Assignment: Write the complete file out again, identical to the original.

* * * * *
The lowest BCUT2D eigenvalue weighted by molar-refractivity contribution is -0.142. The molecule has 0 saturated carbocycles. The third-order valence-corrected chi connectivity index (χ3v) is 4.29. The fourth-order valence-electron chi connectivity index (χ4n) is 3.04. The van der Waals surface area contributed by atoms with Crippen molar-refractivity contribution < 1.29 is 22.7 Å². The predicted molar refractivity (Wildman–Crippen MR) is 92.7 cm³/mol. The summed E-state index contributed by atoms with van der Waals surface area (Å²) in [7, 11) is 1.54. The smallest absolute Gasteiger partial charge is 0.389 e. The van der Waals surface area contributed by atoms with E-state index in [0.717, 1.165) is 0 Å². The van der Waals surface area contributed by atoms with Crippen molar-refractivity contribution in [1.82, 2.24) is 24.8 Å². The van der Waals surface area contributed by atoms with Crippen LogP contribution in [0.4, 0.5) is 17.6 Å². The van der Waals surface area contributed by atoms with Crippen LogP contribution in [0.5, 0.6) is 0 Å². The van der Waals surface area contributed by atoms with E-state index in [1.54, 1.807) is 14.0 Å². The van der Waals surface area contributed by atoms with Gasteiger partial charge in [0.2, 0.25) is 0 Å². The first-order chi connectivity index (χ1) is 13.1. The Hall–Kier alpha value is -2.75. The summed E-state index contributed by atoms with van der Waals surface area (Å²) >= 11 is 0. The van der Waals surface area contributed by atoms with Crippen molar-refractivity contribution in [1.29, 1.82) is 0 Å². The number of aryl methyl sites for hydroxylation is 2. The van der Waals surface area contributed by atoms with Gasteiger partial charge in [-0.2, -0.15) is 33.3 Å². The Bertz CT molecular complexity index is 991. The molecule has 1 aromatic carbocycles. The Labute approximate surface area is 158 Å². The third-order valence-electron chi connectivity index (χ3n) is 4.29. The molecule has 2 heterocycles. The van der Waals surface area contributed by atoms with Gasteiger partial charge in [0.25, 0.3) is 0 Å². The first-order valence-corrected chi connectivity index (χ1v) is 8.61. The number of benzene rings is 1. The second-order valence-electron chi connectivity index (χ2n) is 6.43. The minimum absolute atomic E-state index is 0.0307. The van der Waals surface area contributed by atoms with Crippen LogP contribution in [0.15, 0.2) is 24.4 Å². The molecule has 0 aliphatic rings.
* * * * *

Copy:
The lowest BCUT2D eigenvalue weighted by molar-refractivity contribution is -0.142. The molecule has 0 saturated carbocycles. The third-order valence-corrected chi connectivity index (χ3v) is 4.29. The fourth-order valence-electron chi connectivity index (χ4n) is 3.04. The van der Waals surface area contributed by atoms with Crippen molar-refractivity contribution < 1.29 is 22.7 Å². The predicted molar refractivity (Wildman–Crippen MR) is 92.7 cm³/mol. The summed E-state index contributed by atoms with van der Waals surface area (Å²) in [7, 11) is 1.54. The smallest absolute Gasteiger partial charge is 0.389 e. The van der Waals surface area contributed by atoms with E-state index in [0.717, 1.165) is 0 Å². The van der Waals surface area contributed by atoms with Crippen molar-refractivity contribution in [1.82, 2.24) is 24.8 Å². The van der Waals surface area contributed by atoms with Crippen LogP contribution in [0.4, 0.5) is 17.6 Å². The van der Waals surface area contributed by atoms with Crippen LogP contribution in [0.5, 0.6) is 0 Å². The van der Waals surface area contributed by atoms with E-state index in [1.54, 1.807) is 14.0 Å². The van der Waals surface area contributed by atoms with Gasteiger partial charge in [0.2, 0.25) is 0 Å². The first-order chi connectivity index (χ1) is 13.1. The Hall–Kier alpha value is -2.75. The summed E-state index contributed by atoms with van der Waals surface area (Å²) >= 11 is 0. The van der Waals surface area contributed by atoms with Crippen molar-refractivity contribution in [1.29, 1.82) is 0 Å². The number of aryl methyl sites for hydroxylation is 2. The van der Waals surface area contributed by atoms with Gasteiger partial charge in [-0.2, -0.15) is 33.3 Å². The Bertz CT molecular complexity index is 991. The molecule has 1 aromatic carbocycles. The Labute approximate surface area is 158 Å². The third-order valence-electron chi connectivity index (χ3n) is 4.29. The molecule has 2 heterocycles. The van der Waals surface area contributed by atoms with Gasteiger partial charge in [0.25, 0.3) is 0 Å². The first-order valence-corrected chi connectivity index (χ1v) is 8.61. The number of benzene rings is 1. The second-order valence-electron chi connectivity index (χ2n) is 6.43. The minimum absolute atomic E-state index is 0.0307. The van der Waals surface area contributed by atoms with Crippen LogP contribution in [0.15, 0.2) is 24.4 Å². The molecule has 0 aliphatic rings.